(Photo by© Ross A Benson)

The Guardians tribute is significant for both Sumner and Albanese, as service work runs deep in their backgrounds. Sumner has a brother-in-law who served on the San Mateo County Sheriff’s Office S.W.A.T. team, an uncle who was previously Chief of Police in South Lyon, Michigan, and cousins in law enforcement and fire service. In addition to Albanese’s 50-plus year career in law enforcement, his grandfather and great uncle both served the Los Angeles Police Department, and his daughter, Elisabeth Albanese, is the first female captain of the Beverly Hills Police Department. 

“Our family has been in the service business for a long time, so this stuff is pretty meaningful, it really is,” Albanese said. “When we walk by [the Guardians] statue, it’s very solemn. It’ll be memorialized long after we’re gone, and that’s one of the reasons I would like to think that when I’m gone, the next guy or girl that’s in here displays [the sketches].”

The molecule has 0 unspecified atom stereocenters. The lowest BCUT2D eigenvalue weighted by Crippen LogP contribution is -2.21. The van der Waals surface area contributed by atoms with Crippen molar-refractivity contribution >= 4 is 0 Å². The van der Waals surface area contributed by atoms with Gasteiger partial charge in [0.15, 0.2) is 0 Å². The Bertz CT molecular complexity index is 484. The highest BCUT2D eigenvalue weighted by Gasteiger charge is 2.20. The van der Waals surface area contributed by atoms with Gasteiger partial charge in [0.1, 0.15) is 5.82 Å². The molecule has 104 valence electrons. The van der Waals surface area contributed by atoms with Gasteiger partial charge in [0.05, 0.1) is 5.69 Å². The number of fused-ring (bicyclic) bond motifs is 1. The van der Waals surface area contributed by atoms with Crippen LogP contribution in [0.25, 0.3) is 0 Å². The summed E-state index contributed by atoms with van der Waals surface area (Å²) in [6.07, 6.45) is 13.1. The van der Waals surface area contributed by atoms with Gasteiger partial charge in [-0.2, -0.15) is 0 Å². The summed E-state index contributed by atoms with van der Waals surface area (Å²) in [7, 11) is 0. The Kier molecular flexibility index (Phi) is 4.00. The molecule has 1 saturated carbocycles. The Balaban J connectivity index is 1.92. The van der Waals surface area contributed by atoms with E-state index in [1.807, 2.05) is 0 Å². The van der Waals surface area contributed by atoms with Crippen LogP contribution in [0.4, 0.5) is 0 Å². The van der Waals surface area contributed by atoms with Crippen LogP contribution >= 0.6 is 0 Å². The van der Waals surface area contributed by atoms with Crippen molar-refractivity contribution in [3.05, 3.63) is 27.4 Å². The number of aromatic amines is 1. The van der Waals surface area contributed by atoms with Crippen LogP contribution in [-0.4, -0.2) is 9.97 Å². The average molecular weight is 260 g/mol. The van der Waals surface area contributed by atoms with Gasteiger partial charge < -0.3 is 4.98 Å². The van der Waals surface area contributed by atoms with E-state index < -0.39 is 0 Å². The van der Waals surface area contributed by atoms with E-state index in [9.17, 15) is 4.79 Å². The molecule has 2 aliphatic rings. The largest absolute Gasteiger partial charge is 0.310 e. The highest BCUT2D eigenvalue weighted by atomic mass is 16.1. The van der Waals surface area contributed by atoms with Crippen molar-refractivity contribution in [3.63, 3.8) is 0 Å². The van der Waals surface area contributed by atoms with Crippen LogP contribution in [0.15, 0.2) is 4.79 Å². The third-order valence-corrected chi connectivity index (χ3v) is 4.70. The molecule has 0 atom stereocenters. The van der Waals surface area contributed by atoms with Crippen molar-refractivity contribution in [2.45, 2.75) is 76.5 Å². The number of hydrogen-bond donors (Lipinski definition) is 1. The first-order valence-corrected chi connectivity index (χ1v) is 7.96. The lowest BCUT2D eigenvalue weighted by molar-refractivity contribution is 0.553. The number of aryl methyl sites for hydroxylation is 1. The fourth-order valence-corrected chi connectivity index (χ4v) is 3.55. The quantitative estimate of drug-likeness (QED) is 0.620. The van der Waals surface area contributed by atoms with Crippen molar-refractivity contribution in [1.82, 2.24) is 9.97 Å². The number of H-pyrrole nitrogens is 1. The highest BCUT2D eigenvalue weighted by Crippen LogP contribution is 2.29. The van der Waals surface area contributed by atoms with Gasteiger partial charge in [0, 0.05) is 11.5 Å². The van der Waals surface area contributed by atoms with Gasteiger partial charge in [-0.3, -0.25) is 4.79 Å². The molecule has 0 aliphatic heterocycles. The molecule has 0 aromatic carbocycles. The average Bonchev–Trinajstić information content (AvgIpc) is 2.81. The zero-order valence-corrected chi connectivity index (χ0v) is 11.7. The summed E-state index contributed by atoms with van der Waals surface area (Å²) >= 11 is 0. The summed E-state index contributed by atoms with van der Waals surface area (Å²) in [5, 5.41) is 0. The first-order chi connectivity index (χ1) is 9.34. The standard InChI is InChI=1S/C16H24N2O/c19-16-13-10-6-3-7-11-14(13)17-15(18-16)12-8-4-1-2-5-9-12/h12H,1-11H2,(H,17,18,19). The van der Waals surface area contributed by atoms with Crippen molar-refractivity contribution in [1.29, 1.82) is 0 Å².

The original Guardians statue was created by local artist Shiela Cavalluzzi in 1998, and Sumner cited her work as an inspiration since he moved to Southern California to attend the Art Center College of Design in Pasadena. Cavalluzzi dedicated six months to completing the statue, which depicts detailed sculptures of a police officer and a firefighter standing back to back. While he was recreating the statue, Sumner reached out to Cavalluzzi, and the two have formed a friendship as he has continued on with the project. 

“I was just super honored,” Cavalluzzi said of seeing Sumner’s tribute to her statue.
“Johnny’s so nice and personable, just warm and welcoming. So that made it really great.” 

Albanese, Sumner, and Cavalluzzi were recently able to meet together in person for the first time at Albanese’s office to view the display of Sumner’s sketches. They conversed about art, law enforcement, and the history of the Guardians statue, and Albanese also presented Cavalluzzi with a couple of his detailed wood working pieces. 

(Photo by © Ross A Benson)